7 'Weaknesses' That Actually Benefit You

7 'Weaknesses' That Actually Benefit You
From Recruiter - August 9, 2016

Article by YEC

Our parents tell us to grow thicker skins, our teachers tell us laziness breeds contempt, and our bosses tell us were just too nice to be respected leaders. Its time to take a second look at these so-called weaknesses and reevaluate their roles in our lives and careers.

Some of the worlds greatest inventors procrastinated for years before ever pulling the trigger on their bright ideas. Steve Jobs was known for his direct and sometimes brutal honestybut you could always count on him to tell it like it is.

Scroll through these seven character traits with a fresh eye and learn how you can embrace your weaknesses instead of fighting them.

1. Anxiousness

I find myself awake at night worrying about what might happen in a particular situation or going through the what-ifs. Although this has led to many missed nights of sleep, it has also helped me methodically work through some barriers and problems, looking at more angles than I would have if I hadnt worried. I just have learned to worry about the right things and not everything.Cynthia Johnson, American Addiction Centers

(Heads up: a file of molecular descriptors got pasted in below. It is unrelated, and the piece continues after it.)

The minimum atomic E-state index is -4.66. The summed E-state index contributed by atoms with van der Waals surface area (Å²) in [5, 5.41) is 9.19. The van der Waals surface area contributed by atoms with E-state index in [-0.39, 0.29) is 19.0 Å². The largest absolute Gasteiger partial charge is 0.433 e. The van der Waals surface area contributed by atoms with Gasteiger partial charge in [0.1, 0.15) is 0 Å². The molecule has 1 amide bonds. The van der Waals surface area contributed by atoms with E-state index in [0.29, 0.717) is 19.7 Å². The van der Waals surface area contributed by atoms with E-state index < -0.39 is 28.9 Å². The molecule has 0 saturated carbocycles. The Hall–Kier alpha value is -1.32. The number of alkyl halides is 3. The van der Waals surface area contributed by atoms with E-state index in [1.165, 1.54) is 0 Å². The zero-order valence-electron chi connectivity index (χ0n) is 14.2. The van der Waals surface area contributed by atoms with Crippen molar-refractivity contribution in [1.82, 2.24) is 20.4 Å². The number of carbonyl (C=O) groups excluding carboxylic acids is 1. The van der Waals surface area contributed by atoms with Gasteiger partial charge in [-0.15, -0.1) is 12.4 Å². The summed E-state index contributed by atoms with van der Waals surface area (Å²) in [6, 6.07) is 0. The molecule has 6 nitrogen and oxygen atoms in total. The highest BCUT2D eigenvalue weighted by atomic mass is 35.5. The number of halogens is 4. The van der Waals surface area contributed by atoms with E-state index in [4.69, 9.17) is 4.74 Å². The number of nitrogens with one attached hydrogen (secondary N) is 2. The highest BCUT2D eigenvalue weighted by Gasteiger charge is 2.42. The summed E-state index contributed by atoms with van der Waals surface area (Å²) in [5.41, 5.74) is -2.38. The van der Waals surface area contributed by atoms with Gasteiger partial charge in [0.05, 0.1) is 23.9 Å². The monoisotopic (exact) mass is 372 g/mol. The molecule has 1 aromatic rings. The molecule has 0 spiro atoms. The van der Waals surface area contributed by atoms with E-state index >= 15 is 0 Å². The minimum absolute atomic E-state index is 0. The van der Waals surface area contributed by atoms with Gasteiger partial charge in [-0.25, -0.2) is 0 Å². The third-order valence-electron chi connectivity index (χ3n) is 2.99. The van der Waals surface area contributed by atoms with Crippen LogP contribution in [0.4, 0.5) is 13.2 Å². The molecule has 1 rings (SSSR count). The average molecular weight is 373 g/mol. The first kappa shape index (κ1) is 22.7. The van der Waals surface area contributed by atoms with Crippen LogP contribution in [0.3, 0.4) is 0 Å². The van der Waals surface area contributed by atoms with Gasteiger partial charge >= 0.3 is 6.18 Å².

2. Laziness

As Bill Gates said, I will always choose a lazy person to do a difficult job because he will find an easier way to do it. Deep down, I love spending time with people and building things (like companies). Id do that even if I werent paid to do it. That said, I hate wasted energy with a passion. I hate doing things because thats the way its done and frequently find shortcuts that prove successful.Brennan White, Cortex

[Though widely attributed to Bill Gates, it's not totally certain whether or not he is the originator of the "lazy person" quote. -- ed. note.]

3. Being Too Nice

In my world of tough, drawn-out negotiations, Ive been doubted as being too nice and unable to effectively close deals. But this trait is a driver of my success. By legitimately placing clients goals first, I am able to build a trustthat goes beyond a contract. And if I need to say no or be firm on a requirement, people know that it is nonnegotiable.Mark Daoust, Quiet Light Brokerage, Inc.


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